The best fiction novels to read!

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laura kapfer hmCMUZKLxa4 unsplash

This article is for those of you who want to read a good novel and for those of you who like reading novels.

 We’ll give an overview of the best past novels and talk about why we think it’s the best.

 Each language will have their own list, with the most famous writers in that language, and we’ll also include books from other languages as well because we’re just too kind to not give everyone a chance at reading these amazing series. 

So without further ado, this Clean ERSJ tells us about our top 8 favorite fiction novels:

1. “The Lord of the Rings” by J.R.R Tolkien – 

This is the classic fantasy novel of all time.

 It’s a trilogy and it’s got such a massive following that everyone knows what it’s about (though not everyone will like it, which is why it’s number one on our list). 

The fact that this book was written over 60 years ago doesn’t stop the books from being able to stand out to today’s readers. 

It might be old, and the tropes might be familiar, but this story of good and evil and good triumphing over evil is timeless and full of life lessons for us all.

2. “The Fellowship of the Ring” by J.R.R Tolkien –

 This book is the second book in the trilogy and it’s about the hobbits Frodo and Sam leaving to destroy the ring that has been in their family for three hundred years. 

Three friends are forced to go on an epic journey through Middle-earth trying to stop this evil ring that will try to seduce them with its power.

 It is a journey that you want to take with these hobbits, because they are so heroic, they really are.

3. “The Hobbit” by J.R.R Tolkien – 

All the people who like the Lord of the Rings series really want to read this book. 

It’s short and it is a children’s book, yet it is filled with adventure and excitement and wonder.

 Bilbo Baggins goes on an adventure in his home, with all the dwarves and wizards that live in his little hobbit hole. 

It’s like Harry Potter meets Lord of the Rings, but without all of that deep anger or world-destroying elements that you find in LOTR.

4. “Harry Potter and the Philosopher’s Stone” by J.K Rowling – 

This one is a classic because everyone knows about Harry Potter and this book marked the beginning of a massive fandom.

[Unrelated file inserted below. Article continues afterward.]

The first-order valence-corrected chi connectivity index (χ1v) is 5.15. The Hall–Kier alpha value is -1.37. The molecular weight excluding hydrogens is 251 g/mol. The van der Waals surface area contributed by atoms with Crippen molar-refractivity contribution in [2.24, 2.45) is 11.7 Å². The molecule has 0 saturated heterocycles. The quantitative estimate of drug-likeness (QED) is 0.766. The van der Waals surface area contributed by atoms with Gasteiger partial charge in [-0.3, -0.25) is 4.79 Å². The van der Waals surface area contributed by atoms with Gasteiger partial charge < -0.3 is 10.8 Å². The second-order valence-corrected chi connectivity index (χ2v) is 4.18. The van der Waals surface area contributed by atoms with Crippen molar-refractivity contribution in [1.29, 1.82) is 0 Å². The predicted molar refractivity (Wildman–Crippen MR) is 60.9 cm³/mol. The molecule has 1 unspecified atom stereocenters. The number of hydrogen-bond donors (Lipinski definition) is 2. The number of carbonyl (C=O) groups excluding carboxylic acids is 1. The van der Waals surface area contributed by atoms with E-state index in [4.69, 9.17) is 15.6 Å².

It was the first book in a series of seven, and it’s about a boy wizard who’s going to Hogwarts to learn magic from good old Professor Dumbledore. 

The first two books were amazing, but after the third one things really started to fall apart for me personally.

 However, you can’t tell how much I love this series from how much I praise it here.

5. “The Wheel of Time” by Robert Jordan – 

This is another long epic novel that takes place in both modern times and modern fantasy times as well as ancient history. 

The story starts with a young man named Rand al’Thor who is called to help save the world from the Dark One. 

The Dark One is basically what you would think of as Satan, or perhaps an Anti-God, but not exactly. 

It’s a mature story with mature themes so if you’re looking for something to read that’s deep and complex, this is it.

6. “Discworld” by Terry Pratchett – 

This was one of my favorite series growing up because it has everything! It has magic, dragons, trolls, witches, dwarves, giants and all sorts of fantastic things.

 The main character, the wizard Rincewind, is just a man who loves to mess up and isn’t very good at anything. 

He’s an incredibly funny character that you can’t help but love because of his stupidity, but he usually saves the day or gets out of a bad situation in the end.

7. “Hunger Games” by Suzanne Collins – 

Yes, this is another one of those straight-up YA books about teenagers killing each other for sport. 

It’s about Katniss Everdeen who is forced to compete in a Hunger Games against twenty other young adults. 

It’s a dark and twisted novel that deals with many adult themes such as politics and war. 

The thing that separates this from other books in its genre is that even though it deals with death and suffering, it still retains a sense of innocence and naivety in its characters (this is in the books, not necessarily in the movies).

8. “Percy Jackson and the Olympians” by Rick Riordan – 

This was another one of my childhood favorites because I really like mythology. 

Percy Jackson is a demigod son of Poseidon, who has to go to Camp Half-blood to learn how to be both human and god at the same time. 

He and his friends go on all sorts of grand adventures, battling gods and monsters alike. I love the sarcasm in the series, it’s so funny to read. 

I love all of Rick Riordan’s books, he’s a good author who writes about mythical creatures in modern settings.


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